—that is, 440.5 lines. As Newton could readily have calculated, the e¤ect of a 300-
foot elevation on this length was less than 0.015 lines.
8. In one of David Gregory’s memoranda of 1694 concerning the new edition of the
Principia that was being planned in the early 1690s, he indicates that Newton was at
least considering introducing inverse-square gravity more widely in Book II: ‘‘To
Proposition 10, Book II he will append another problem in which the path of a
projectile is investigated according to the true system of things, that is, supposing
gravity to be reciprocally as the square of the distance from a centre and the resistance
to be directly as the square of the velocity—a problem which he believes to be now
within his power.’’ H. W. Turnbull, J. F. Scott, A. R. Hall, and Laura Tilling, eds.,
The Correspondence of Isaac Newton, 8 vols. (Cambridge: Cambridge University Press,
1959–1977), 3:384. In an earlier memorandum from May 1694, Gregory also men-
tions the possibility of replacing the pendulum measurements of resistance with ones
employing ‘‘projectiles from a catapult.’’ Ibid., 3:318. Newton therefore may well
have planned to include inverse-square gravity in the projection problem because he
thought that it was necessary to achieve reliable inferences from measurements of
catapulted projectiles. Regardless, no such solution appeared in the subsequent pub-
lished editions. Moreover, there is no reason to think that Newton had actually
obtained a successful solution for the problem Gregory mentions.
9. Newton does not, to my knowledge, consider lift forces (i.e., forces arising from
the relative motion of bodies and fluids that act perpendicularly to the direction of
motion) anywhere in his writings.
10. These values are akin to the unique values of the ‘‘absolute measure’’ of force,
, associated with each individual force center or central body in the case of
celestial forces.
11. ‘‘De Motu Corporum in Gyrum,’’ in D. T. Whiteside, ed., The Mathematical
Works of Isaac Newton, 8 vols., (Cambridge: Cambridge University Press, 1967–1981),
The Newtoni an Style i n Book I I of the Pri nci pi a 289
6:30–75. The title of the augmented version of this tract was changed to ‘‘De Motu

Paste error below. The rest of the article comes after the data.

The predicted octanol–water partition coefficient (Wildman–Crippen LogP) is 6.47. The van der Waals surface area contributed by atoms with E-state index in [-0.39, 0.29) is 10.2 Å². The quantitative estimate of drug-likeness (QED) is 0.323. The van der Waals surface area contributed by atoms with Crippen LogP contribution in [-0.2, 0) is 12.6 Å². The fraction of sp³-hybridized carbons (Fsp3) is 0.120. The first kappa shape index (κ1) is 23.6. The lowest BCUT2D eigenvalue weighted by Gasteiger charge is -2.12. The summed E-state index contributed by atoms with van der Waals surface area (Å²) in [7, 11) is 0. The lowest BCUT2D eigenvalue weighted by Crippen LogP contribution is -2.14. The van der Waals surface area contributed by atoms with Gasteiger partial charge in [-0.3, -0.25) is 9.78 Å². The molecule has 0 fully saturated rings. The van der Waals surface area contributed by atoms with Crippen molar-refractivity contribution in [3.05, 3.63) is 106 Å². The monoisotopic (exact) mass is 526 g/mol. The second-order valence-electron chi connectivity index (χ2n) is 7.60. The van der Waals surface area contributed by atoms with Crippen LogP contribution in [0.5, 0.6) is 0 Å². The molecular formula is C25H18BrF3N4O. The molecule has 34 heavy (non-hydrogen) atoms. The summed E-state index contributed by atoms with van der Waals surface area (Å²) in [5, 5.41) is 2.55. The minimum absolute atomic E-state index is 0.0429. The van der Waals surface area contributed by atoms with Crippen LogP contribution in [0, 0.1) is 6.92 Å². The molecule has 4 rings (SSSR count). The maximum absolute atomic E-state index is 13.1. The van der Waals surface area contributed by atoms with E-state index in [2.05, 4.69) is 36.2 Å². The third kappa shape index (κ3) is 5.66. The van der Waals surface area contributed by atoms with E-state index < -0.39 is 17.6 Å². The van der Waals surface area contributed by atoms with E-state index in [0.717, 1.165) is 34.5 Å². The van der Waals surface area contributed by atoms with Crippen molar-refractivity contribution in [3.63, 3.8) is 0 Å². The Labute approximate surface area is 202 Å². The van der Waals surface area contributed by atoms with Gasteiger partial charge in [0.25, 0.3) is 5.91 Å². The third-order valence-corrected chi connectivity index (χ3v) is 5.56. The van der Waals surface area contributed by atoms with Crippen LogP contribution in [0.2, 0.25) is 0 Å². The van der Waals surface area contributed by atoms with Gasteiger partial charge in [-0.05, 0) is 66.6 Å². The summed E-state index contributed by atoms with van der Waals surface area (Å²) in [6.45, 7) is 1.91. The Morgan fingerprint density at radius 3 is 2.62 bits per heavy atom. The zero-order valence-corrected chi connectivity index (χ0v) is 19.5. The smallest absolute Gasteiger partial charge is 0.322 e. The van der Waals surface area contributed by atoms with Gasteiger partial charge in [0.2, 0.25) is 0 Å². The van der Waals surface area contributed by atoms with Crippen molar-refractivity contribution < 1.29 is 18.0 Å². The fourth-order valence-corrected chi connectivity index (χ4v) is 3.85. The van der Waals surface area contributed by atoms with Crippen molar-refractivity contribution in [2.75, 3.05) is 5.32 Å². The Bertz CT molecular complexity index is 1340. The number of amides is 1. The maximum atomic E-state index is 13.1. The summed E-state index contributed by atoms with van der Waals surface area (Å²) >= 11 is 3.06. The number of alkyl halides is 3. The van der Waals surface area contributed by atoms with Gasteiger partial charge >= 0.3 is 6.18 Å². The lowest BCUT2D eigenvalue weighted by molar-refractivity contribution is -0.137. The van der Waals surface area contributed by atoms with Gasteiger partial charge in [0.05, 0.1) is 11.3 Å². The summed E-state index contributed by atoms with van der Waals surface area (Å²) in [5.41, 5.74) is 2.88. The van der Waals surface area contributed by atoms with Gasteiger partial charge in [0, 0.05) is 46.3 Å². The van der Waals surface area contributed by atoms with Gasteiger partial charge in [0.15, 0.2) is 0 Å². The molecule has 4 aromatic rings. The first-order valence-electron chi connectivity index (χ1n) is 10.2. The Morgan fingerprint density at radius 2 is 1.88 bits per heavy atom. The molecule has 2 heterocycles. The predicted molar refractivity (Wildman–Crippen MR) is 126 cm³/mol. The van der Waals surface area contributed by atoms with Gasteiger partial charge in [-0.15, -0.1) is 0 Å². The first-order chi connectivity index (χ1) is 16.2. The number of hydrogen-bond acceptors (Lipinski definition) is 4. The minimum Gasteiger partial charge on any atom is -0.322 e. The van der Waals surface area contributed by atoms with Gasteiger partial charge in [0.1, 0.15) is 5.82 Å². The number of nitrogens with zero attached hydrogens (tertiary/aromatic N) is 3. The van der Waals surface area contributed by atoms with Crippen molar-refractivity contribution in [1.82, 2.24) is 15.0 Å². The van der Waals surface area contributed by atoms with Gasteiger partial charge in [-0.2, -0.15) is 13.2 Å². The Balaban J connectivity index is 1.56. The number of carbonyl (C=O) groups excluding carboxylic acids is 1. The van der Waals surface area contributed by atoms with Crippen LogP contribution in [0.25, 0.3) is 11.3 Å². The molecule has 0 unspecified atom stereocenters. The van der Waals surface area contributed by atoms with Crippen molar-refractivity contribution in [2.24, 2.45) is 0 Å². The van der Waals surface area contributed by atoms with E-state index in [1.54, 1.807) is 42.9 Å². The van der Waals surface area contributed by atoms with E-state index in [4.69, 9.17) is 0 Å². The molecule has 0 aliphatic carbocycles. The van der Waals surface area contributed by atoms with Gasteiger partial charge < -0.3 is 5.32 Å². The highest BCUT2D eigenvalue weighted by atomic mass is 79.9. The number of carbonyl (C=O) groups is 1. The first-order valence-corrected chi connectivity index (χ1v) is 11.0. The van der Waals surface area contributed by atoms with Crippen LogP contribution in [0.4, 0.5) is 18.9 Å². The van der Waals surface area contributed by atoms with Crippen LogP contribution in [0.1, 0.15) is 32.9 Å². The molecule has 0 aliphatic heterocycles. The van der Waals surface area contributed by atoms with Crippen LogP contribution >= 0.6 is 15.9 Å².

Sphaericorum Corporum in Fluidis,’’ and the heading, ‘‘De Motu Corporum in
Medijs Resistentibus’’ was inserted just before the last two propositions, a phrase that
would have been an appropriate title for Book II.
12. More exactly, Newton gave a method for determining the ratio of the resistance
force at the onset of motion to the force of gravity, then added that the force of
gravity can be determined from the sphere’s weight. This is the closest Newton comes
to introducing any notion of mass in either the original or the augmented De Motu
13. Nor does Newton say anything in the Principia about how the leading coe‰cient
of the v
term, a
, might vary. The only place where Newton subsequently remarks
on either of these coe‰cients is in Query 28 of the Opticks, where he says in passing
that the resistance force on a sphere arising from ‘‘the attrition of the parts of the
medium is very nearly as the diameter, or, at the most, as the factum of the diameter,
and the velocity of the spherical body together.’’ Opticks (New York: Dover, 1952),
365. He o¤ers no explanation for this claim. In the query it serves only as a step in
the argument that the resistance on bodies ‘‘of a competent magnitude’’ arises almost
entirely from the inertia of the fluid and not from the attrition of its parts; this argu-
ment in turn is a step in the larger argument of the query against the existence of an
aetherial medium.
14. This and all other translations from the Principia in this chapter are from Isaac
Newton, Mathematical Principles of Natural Philosophy, trans. I. Bernard Cohen and
Anne Whitman with the assistance of Julia Budenz (Berkeley and Los Angeles: Uni-
versity of California Press, 1999).
15. Huygens had obtained solutions of motion under resistance proportional to v in
the 1660s, but experiments convinced him that the resistance of real mediums varies
more as v
. He published this finding in his Discourse on the Cause of Gravity in 1690,
along with some other points elicited by the first edition of the Principia. The experi-